Labour leads cross-party alliance calling on the Speaker to launch contempt proceedings against the Government
A cross-party alliance has today written to the Speaker of the House of Commons asking him to consider launching contempt proceedings against the Government for failing to release the Attorney General’s full legal advice on the Brexit deal as ordered by Parliament.
The letter of complaint will now be considered by the Speaker who will decide whether at first glance there is a case of contempt and whether the matter should be referred to the Committee of Privileges.
Keir Starmer, Labour’s Shadow Brexit Secretary, said: “The Government has failed to publish the Attorney General’s full and final legal advice to the Cabinet, as ordered by Parliament. We have therefore been left with no option but to write to the Speaker of the House of Commons to ask him to launch proceedings of contempt.”
A full copy of the letter is below:
Dear Mr Speaker,
Contempt of Parliament
We are writing to request that you consider giving precedence to a motion being placed before the House of Commons that the Government has held Parliament in contempt.
On 13 November 2018 the House debated the following motion:
“That an humble Address be presented to Her Majesty, that she will be graciously pleased to give directions that the following papers be laid before Parliament: any legal advice in full, including that provided by the Attorney General, on the proposed withdrawal agreement on the terms of the UK’s departure from the European Union including the Northern Ireland backstop and framework for a future relationship between the UK and the European Union.”
During the debate on that motion Labour’s frontbench made it clear that:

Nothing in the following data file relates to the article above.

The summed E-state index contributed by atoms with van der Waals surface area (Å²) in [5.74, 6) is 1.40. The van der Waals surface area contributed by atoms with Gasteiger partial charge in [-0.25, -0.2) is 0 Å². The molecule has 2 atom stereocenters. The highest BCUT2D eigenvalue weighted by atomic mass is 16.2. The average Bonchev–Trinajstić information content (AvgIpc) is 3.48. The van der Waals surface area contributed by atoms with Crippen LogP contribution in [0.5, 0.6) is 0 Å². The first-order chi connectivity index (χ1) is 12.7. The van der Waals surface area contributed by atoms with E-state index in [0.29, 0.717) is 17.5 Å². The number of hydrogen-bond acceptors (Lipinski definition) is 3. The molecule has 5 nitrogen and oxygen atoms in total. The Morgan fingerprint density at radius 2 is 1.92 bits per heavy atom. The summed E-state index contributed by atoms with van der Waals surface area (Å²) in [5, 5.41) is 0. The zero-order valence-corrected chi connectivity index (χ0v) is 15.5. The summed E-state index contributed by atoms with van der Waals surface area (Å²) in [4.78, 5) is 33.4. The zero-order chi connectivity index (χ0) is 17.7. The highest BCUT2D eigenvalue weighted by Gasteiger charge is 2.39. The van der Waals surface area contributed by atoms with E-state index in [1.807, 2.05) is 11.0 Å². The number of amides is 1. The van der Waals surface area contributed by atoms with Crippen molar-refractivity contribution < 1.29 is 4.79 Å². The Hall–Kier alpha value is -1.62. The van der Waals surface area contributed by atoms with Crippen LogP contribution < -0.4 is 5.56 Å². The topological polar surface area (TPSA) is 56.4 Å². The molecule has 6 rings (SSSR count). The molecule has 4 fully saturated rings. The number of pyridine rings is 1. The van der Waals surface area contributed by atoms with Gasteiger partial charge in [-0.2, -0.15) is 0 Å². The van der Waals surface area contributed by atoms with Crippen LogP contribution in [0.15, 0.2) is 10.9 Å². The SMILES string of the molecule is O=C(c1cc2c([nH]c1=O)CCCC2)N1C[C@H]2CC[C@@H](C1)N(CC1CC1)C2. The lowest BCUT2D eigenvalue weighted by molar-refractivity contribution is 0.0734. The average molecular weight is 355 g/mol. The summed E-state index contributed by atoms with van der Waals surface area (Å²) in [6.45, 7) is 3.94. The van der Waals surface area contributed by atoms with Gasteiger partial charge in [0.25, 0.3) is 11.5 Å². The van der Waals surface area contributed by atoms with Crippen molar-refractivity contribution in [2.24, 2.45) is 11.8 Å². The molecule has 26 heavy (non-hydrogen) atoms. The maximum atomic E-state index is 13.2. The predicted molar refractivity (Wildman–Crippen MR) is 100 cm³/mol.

“the motion requires the publication of the final and full advice provided by the Attorney General to the Cabinet concerning the terms of any withdrawal agreement. This must be made available to all MPs. It is to be published after any withdrawal agreement is reached with the EU, but in good time to allow proper consideration before MPs are asked to vote on the deal.”
The motion passed unanimously and was not opposed by the Government. After the motion was passed you ruled that:
“the motion is effective — I have been advised thus. It is not just an expression of the opinion of the House; it is an expression of the will of the House that certain documents should be provided to it.”
The Government did not oppose this motion. We therefore expected the Government to comply to it by:
- Publishing the final and full advice provided by the Attorney General to Cabinet concerning the terms of any withdrawal agreement.
- Making sure the information is available to all MPs.
- Ensuring the information is published after any withdrawal agreement is reached with the EU but in good time to allow proper consideration before MPs are asked to vote on a deal.
These demands were reiterated in a letter from Keir Starmer to David Lidington on 27 November.
Neither a “reasoned position statement” nor a document “setting out the Government’s legal position” constitute the final and full advice provided by the Attorney General to the Cabinet. It does not comply with a motion of the House that you have ruled to be effective. It was the concession offered by the Government during the debate, but it was rejected – and ministers made no attempt to amend or oppose the motion for debate.
It is apparent to us – and we believe the overwhelming majority of the House – that the information released today does not constitute the final and full advice provided by the Attorney General to the Cabinet. It does not comply with a motion of the House that you have ruled to be effective.
We would now ask that you consider giving the House of Commons the opportunity to debate and consider this matter of contempt at the earliest opportunity.
Keir Starmer MP
Shadow Secretary of State for Exiting the European Union
Stephen Gethins MP
SNP Foreign Affairs and Europe spokesperson
Tom Brake MP
Liberal Democrat Spokesperson on Exiting the European Union
Nigel Dodds MP
Deputy Leader of the Democratic Unionist Party
Hywel Williams MP
Shadow Plaid Cymru Spokesperson on Brexit
Caroline Lucas MP
Leader of the Green Party in Parliament